We're not just talking about Lena Dunham '08, whose starring role as post-grad Hannah Horvath, not to mention her writing and directing credits, for HBO's Girls has put her at the forefront of all TV critics' (professional or otherwise) must-watch list. At the 64th Primetime Emmy Awards in late September, Girls was nominated for four Emmys, including Outstanding Comedy Series. Although Dunham didn't win any of the three Emmys she was individually nominated for, she certainly played a memorable role in the award show's opening sequence.
But Dunham wasn't the only familiar name at the Emmys. Author and historian Geoffrey C. Ward '62 won for Outstanding Writing for Nonfiction Programming for his work on PBS's Prohibition, a three-part documentary film series by Ken Burns. Daniel Radosh '91 was among the team of writers to win for Outstanding Writing for a Variety Series for Comedy Central's The Daily Show With Jon Stewart. Radosh's presence on the The Daily Show's staff might be responsible for the most recent Oberlin shout-out in October: "It's like being pulled over by a blind cop," quipped correspondent Larry Wilmore, referencing recent voter identification laws that would disenfranchise eligible voters, many of them African American. "He hears your hip-hop music; how's he supposed to know you're a Jewish kid from Oberlin?"
Another Daily Show connection is Ryan Lester '11, a conservatory composition major who wrote the jaunty guest walk-on music themes that play during the show's third act.
With Partners, which premiered on CBS in late September, the perennial James Burrows '62—who has directed pilot episodes for over 50 hit television series, including Cheers, Friends, Frasier, Will & Grace, and 3rd Rock From The Sun—can now add another pilot to his already extensive resume.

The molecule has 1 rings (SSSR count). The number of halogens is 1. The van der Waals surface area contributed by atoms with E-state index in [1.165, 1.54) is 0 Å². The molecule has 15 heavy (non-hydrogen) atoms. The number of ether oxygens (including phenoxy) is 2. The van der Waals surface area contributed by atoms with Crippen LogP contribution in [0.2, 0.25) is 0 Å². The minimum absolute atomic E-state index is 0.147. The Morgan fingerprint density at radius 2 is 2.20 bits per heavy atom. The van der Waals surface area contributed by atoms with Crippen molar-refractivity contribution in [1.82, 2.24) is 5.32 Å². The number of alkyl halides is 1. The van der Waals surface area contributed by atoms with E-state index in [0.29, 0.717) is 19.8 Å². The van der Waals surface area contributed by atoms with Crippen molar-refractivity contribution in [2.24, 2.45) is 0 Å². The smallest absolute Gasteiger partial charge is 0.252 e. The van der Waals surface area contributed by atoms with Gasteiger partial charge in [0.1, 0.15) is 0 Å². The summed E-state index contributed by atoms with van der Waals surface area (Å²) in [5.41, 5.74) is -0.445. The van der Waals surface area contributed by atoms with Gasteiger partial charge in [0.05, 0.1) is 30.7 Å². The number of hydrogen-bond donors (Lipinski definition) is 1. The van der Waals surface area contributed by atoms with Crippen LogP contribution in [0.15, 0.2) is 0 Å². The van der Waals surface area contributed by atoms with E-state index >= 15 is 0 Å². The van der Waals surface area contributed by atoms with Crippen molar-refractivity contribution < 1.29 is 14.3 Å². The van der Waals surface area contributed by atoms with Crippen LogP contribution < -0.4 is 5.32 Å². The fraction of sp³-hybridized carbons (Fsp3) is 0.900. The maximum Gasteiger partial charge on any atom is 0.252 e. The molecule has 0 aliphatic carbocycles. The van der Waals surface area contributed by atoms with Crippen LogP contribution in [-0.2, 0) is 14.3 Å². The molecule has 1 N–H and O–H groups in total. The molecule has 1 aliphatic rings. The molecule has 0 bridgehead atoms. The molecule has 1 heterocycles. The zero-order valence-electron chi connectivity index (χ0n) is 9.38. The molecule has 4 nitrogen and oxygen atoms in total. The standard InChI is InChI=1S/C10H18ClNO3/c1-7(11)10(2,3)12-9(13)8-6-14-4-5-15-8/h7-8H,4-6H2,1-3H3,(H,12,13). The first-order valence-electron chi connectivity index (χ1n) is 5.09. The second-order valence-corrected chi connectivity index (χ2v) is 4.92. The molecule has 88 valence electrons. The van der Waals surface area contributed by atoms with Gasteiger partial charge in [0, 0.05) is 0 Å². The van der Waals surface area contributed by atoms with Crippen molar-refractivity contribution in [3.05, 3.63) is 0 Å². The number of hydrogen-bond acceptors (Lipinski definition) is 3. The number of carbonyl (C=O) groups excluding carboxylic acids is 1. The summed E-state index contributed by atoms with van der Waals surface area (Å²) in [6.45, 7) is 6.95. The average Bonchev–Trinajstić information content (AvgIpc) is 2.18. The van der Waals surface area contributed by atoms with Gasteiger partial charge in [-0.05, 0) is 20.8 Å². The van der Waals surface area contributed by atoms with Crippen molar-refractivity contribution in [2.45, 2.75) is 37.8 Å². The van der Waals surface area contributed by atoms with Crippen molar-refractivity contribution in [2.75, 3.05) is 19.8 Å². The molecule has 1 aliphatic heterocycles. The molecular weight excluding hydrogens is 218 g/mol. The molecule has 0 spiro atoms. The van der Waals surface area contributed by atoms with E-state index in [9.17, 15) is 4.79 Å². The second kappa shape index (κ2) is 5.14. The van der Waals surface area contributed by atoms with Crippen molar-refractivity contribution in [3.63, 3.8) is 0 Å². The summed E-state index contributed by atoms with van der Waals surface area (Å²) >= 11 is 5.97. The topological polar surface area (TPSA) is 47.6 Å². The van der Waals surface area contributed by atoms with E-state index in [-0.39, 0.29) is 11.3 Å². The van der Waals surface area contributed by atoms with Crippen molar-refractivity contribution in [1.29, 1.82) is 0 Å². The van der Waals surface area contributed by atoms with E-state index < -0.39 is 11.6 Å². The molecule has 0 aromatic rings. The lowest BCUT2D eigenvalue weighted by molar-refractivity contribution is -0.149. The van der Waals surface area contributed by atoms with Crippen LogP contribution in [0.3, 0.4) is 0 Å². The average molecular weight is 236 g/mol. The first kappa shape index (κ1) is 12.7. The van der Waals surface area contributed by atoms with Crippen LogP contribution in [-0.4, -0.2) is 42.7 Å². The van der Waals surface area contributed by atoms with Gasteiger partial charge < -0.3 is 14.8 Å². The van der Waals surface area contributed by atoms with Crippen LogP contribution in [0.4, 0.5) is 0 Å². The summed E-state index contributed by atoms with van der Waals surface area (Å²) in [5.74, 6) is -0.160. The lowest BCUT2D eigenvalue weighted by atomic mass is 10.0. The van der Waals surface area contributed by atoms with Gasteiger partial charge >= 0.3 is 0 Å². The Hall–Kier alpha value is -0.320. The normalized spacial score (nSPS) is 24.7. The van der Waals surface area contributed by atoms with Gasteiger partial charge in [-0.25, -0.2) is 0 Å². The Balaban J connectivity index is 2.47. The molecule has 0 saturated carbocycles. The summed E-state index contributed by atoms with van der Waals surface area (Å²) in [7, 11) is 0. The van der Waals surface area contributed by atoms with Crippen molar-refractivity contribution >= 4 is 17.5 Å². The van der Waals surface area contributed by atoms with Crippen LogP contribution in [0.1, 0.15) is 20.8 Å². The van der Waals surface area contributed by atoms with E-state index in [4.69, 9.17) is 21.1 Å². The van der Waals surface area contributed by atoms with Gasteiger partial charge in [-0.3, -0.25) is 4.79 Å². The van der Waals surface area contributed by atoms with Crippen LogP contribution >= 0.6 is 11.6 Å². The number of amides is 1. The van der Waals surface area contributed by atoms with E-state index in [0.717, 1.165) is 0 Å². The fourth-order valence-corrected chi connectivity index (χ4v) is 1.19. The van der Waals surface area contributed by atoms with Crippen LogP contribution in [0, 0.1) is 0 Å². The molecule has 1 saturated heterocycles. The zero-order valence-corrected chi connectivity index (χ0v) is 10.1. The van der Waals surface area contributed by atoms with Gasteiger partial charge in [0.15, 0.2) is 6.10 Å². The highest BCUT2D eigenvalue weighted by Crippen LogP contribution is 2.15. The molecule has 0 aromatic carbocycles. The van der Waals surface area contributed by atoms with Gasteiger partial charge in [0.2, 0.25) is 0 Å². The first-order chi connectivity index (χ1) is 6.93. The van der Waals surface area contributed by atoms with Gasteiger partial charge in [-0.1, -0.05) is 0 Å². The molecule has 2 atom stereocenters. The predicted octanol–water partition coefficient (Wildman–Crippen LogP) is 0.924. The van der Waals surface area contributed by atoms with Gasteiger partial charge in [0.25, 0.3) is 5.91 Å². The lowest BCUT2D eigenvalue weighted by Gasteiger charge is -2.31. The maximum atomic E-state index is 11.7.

Over on NBC, Dan Evans Farkas '88 is the music editor for the Broadway musical drama Smash, which is halfway through its second season. And the endearing dork Andy Bernard, played by Ed Helms '96, is still around in the ninth season of The Office. On ABC's Suburgatory you'll find the clueless high school guidance counselor, Mr. Wolfe, played by Rex Lee '90.
And if you're reading about television in any magazine that has the words "New York" on the cover, you're probably reading something by Emily Nussbaum '88: She is the television critic for The New Yorker and a contributor to New York Magazine. •
Pauline A. Chen's new novel The Red Chamber (Alfred A. Knopf, 2012) is about three women in an aristocratic household in 18th-century Beijing, but its roots are in Oberlin and of a more recent vintage. Chen's story, a retelling of the classic Chinese novel Dream of the Red Chamber, was inspired by classes she taught on that book during her two stints on the East Asian studies faculty (1996 to 2001 and again as a visiting professor from 2009 to 2011). The Red Chamber was the Book-of-the-Month-Club July selection and a Barnes & Noble book-of-the-month pick, and the Washington Post named it one of the best audiobooks of 2012. Chen, now an affiliate scholar at Oberlin College who lives in Oberlin, also wrote the young adult novel Peiling and the Chicken-Fried Christmas.
Author William Goldman'52, about crafting a sequel to his modern classic, The Princess Bride. In herocomplex.latimes.com
Oberlin Review Sports Editor Phoebe Hammer '13 in the Oct. 5th 2012 issue of the Review.
Allen M. Bailey '36 in the May 1939 Oberlin Alumni Magazine.
Charles Edward Hufnagel-Dvorak '11, about working through the service-for-hire website TaskRabbit.com, which hired him to camp out in line at an Apple store so a client could be among the first to own an iPhone 5. In vanityfair.com.
Early jazz afficianado James Neumann '58, whose massive collection of LPs, 45s, 78s, CDs, and other materials - The James and Susan Neumann Jazz Collection - is now housed in the Oberlin Conservatory. In the Oberlin Review.